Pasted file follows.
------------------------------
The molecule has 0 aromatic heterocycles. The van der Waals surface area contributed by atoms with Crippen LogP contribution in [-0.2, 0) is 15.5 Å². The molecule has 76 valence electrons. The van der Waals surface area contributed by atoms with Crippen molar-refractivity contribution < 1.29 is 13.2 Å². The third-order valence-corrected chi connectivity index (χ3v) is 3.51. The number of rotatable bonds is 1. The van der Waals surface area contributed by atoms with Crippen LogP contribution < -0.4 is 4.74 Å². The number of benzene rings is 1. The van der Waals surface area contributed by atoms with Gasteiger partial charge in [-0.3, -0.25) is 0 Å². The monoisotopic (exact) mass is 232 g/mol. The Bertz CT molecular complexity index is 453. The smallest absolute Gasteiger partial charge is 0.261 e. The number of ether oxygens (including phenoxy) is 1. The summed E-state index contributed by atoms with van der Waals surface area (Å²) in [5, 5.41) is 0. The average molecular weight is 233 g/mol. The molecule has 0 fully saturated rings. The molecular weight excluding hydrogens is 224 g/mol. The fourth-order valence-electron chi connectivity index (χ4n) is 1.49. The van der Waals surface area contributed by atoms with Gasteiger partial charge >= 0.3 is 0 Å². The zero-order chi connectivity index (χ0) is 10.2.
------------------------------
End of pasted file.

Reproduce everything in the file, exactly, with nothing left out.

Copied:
The molecule has 0 aromatic heterocycles. The van der Waals surface area contributed by atoms with Crippen LogP contribution in [-0.2, 0) is 15.5 Å². The molecule has 76 valence electrons. The van der Waals surface area contributed by atoms with Crippen molar-refractivity contribution < 1.29 is 13.2 Å². The third-order valence-corrected chi connectivity index (χ3v) is 3.51. The number of rotatable bonds is 1. The van der Waals surface area contributed by atoms with Crippen LogP contribution < -0.4 is 4.74 Å². The number of benzene rings is 1. The van der Waals surface area contributed by atoms with Gasteiger partial charge in [-0.3, -0.25) is 0 Å². The monoisotopic (exact) mass is 232 g/mol. The Bertz CT molecular complexity index is 453. The smallest absolute Gasteiger partial charge is 0.261 e. The number of ether oxygens (including phenoxy) is 1. The summed E-state index contributed by atoms with van der Waals surface area (Å²) in [5, 5.41) is 0. The average molecular weight is 233 g/mol. The molecule has 0 fully saturated rings. The molecular weight excluding hydrogens is 224 g/mol. The fourth-order valence-electron chi connectivity index (χ4n) is 1.49. The van der Waals surface area contributed by atoms with Gasteiger partial charge >= 0.3 is 0 Å². The zero-order chi connectivity index (χ0) is 10.2.